She shivered, the tower nothing so much as cold and damp, as well as pitch black all around her. Had the storm left no clouds behind in its passing, she might have had the meager light of the stars or moon to trickle in through the arrow slits. Instead, she lay upon a lumpy mattress in unrelenting darkness.

There was a weight to the dark, she realized as the hours or seconds passed. It pressed upon her, pushing her down flat against her towering bed, and she dared not move in case she set the pile shaking again as it had when the captain deposited her upon it.

The princess wanted sleep, needed rest so desperately her eyes itched with it and her head ached. She’d tried to tug one of the threadbare blankets from underneath her in hopes of combating the dropping temperatures, only to halt again at the tremoring beneath her. Worse yet, there was some kind of awful lump exactly beneath her, round and hard and near to the size of her fist or larger, digging painfully into the dip of her lower back.

She bit her lip and tried not to cry, hating the weakness her captors had forced upon her. She whimpered despite herself, and whispered “Why? Why would they do this?”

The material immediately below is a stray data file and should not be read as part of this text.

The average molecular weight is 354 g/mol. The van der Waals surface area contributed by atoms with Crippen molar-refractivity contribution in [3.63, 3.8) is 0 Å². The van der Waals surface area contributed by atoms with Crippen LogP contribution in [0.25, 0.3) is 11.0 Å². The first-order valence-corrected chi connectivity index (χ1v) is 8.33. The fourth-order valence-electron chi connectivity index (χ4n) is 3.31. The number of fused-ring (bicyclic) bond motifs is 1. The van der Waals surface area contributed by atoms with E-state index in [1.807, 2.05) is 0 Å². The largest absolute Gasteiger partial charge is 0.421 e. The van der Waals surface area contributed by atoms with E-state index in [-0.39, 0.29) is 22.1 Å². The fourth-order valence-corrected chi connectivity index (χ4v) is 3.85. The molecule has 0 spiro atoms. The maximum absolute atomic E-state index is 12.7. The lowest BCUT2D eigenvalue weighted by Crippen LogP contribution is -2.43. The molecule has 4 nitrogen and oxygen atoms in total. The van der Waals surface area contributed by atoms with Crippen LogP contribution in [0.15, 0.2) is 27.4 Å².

Her eyes opened, straining against the suffocating darkness as if searching for an answer in the blackness, but she was not prepared for the one that came.

The words whispered at first, so faintly she thought she imagined them, multiple voices from all around her above to the towers roof and down in the echoes near the door. The princess eased up on her elbows as carefully as she could, straining to hear as the whispers grew louder.

“Princess… a proper princess… a real princess…” The words hissed, sounding serpentine in the dark, and she began to shake with fear.

“Who – who’s there?” she tried to call out, but the words refused to make a sound as they passed her lips. She licked her lips, mouth suddenly so dry, and tried again. “Who’s there? What do you want?”